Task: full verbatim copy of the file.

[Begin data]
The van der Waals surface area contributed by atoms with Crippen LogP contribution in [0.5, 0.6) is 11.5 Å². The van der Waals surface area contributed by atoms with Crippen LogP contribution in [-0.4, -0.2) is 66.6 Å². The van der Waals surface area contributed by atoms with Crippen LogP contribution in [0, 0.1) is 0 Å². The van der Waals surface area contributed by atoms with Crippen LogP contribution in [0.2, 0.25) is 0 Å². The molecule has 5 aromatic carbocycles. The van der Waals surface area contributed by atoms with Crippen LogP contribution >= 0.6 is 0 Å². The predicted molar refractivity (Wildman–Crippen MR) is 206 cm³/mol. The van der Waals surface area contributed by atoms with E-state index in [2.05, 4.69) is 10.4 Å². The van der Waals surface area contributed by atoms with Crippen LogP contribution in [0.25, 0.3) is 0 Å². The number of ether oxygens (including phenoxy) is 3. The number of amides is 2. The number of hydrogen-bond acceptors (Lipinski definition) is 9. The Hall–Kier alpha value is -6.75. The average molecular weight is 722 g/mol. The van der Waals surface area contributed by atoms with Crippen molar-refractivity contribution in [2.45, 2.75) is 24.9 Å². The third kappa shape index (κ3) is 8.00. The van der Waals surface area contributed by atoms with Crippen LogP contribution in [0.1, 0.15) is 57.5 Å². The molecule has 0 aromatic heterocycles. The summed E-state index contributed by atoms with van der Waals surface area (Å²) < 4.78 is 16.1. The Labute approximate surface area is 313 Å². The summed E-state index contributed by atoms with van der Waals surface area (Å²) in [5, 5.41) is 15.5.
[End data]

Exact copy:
The van der Waals surface area contributed by atoms with Crippen LogP contribution in [0.5, 0.6) is 11.5 Å². The van der Waals surface area contributed by atoms with Crippen LogP contribution in [-0.4, -0.2) is 66.6 Å². The van der Waals surface area contributed by atoms with Crippen LogP contribution in [0, 0.1) is 0 Å². The van der Waals surface area contributed by atoms with Crippen LogP contribution in [0.2, 0.25) is 0 Å². The molecule has 5 aromatic carbocycles. The van der Waals surface area contributed by atoms with Crippen LogP contribution >= 0.6 is 0 Å². The predicted molar refractivity (Wildman–Crippen MR) is 206 cm³/mol. The van der Waals surface area contributed by atoms with E-state index in [2.05, 4.69) is 10.4 Å². The van der Waals surface area contributed by atoms with Crippen LogP contribution in [0.25, 0.3) is 0 Å². The number of ether oxygens (including phenoxy) is 3. The number of amides is 2. The number of hydrogen-bond acceptors (Lipinski definition) is 9. The Hall–Kier alpha value is -6.75. The average molecular weight is 722 g/mol. The van der Waals surface area contributed by atoms with Crippen molar-refractivity contribution in [2.45, 2.75) is 24.9 Å². The third kappa shape index (κ3) is 8.00. The van der Waals surface area contributed by atoms with Crippen LogP contribution in [0.1, 0.15) is 57.5 Å². The molecule has 0 aromatic heterocycles. The summed E-state index contributed by atoms with van der Waals surface area (Å²) < 4.78 is 16.1. The Labute approximate surface area is 313 Å². The summed E-state index contributed by atoms with van der Waals surface area (Å²) in [5, 5.41) is 15.5.